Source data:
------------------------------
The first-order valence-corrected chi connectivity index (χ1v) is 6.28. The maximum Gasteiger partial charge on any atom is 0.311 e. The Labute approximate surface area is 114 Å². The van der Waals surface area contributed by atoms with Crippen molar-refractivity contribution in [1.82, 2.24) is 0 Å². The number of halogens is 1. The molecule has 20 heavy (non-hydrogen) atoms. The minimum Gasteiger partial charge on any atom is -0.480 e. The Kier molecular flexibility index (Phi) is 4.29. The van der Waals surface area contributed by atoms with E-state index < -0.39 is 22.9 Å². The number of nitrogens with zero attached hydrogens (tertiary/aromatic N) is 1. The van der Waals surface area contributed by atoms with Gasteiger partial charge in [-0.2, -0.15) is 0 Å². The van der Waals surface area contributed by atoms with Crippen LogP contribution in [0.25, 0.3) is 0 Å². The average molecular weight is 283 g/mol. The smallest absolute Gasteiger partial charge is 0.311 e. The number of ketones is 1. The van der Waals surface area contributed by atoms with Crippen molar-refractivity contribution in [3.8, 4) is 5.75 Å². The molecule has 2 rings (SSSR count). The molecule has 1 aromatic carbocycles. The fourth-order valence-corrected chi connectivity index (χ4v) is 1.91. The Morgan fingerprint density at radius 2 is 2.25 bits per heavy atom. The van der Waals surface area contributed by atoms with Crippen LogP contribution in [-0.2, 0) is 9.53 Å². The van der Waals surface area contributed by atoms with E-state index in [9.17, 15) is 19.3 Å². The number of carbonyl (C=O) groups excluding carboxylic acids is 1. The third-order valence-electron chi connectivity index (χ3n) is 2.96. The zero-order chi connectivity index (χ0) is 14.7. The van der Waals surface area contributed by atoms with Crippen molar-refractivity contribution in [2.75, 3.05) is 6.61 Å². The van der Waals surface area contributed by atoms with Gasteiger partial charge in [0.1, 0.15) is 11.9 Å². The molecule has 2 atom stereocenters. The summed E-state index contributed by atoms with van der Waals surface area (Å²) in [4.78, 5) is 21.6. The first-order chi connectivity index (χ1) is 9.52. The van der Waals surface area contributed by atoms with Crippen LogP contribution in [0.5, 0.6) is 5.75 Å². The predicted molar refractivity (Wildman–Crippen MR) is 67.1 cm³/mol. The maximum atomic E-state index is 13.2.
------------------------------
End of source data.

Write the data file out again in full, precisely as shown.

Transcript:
The first-order valence-corrected chi connectivity index (χ1v) is 6.28. The maximum Gasteiger partial charge on any atom is 0.311 e. The Labute approximate surface area is 114 Å². The van der Waals surface area contributed by atoms with Crippen molar-refractivity contribution in [1.82, 2.24) is 0 Å². The number of halogens is 1. The molecule has 20 heavy (non-hydrogen) atoms. The minimum Gasteiger partial charge on any atom is -0.480 e. The Kier molecular flexibility index (Phi) is 4.29. The van der Waals surface area contributed by atoms with E-state index < -0.39 is 22.9 Å². The number of nitrogens with zero attached hydrogens (tertiary/aromatic N) is 1. The van der Waals surface area contributed by atoms with Gasteiger partial charge in [-0.2, -0.15) is 0 Å². The van der Waals surface area contributed by atoms with Crippen LogP contribution in [0.25, 0.3) is 0 Å². The average molecular weight is 283 g/mol. The smallest absolute Gasteiger partial charge is 0.311 e. The number of ketones is 1. The van der Waals surface area contributed by atoms with Crippen molar-refractivity contribution in [3.8, 4) is 5.75 Å². The molecule has 2 rings (SSSR count). The molecule has 1 aromatic carbocycles. The fourth-order valence-corrected chi connectivity index (χ4v) is 1.91. The Morgan fingerprint density at radius 2 is 2.25 bits per heavy atom. The van der Waals surface area contributed by atoms with Crippen LogP contribution in [-0.2, 0) is 9.53 Å². The van der Waals surface area contributed by atoms with E-state index in [9.17, 15) is 19.3 Å². The number of carbonyl (C=O) groups excluding carboxylic acids is 1. The third-order valence-electron chi connectivity index (χ3n) is 2.96. The zero-order chi connectivity index (χ0) is 14.7. The van der Waals surface area contributed by atoms with Crippen molar-refractivity contribution in [2.75, 3.05) is 6.61 Å². The van der Waals surface area contributed by atoms with Gasteiger partial charge in [0.1, 0.15) is 11.9 Å². The molecule has 2 atom stereocenters. The summed E-state index contributed by atoms with van der Waals surface area (Å²) in [4.78, 5) is 21.6. The first-order chi connectivity index (χ1) is 9.52. The van der Waals surface area contributed by atoms with Crippen LogP contribution in [0.5, 0.6) is 5.75 Å². The predicted molar refractivity (Wildman–Crippen MR) is 67.1 cm³/mol. The maximum atomic E-state index is 13.2.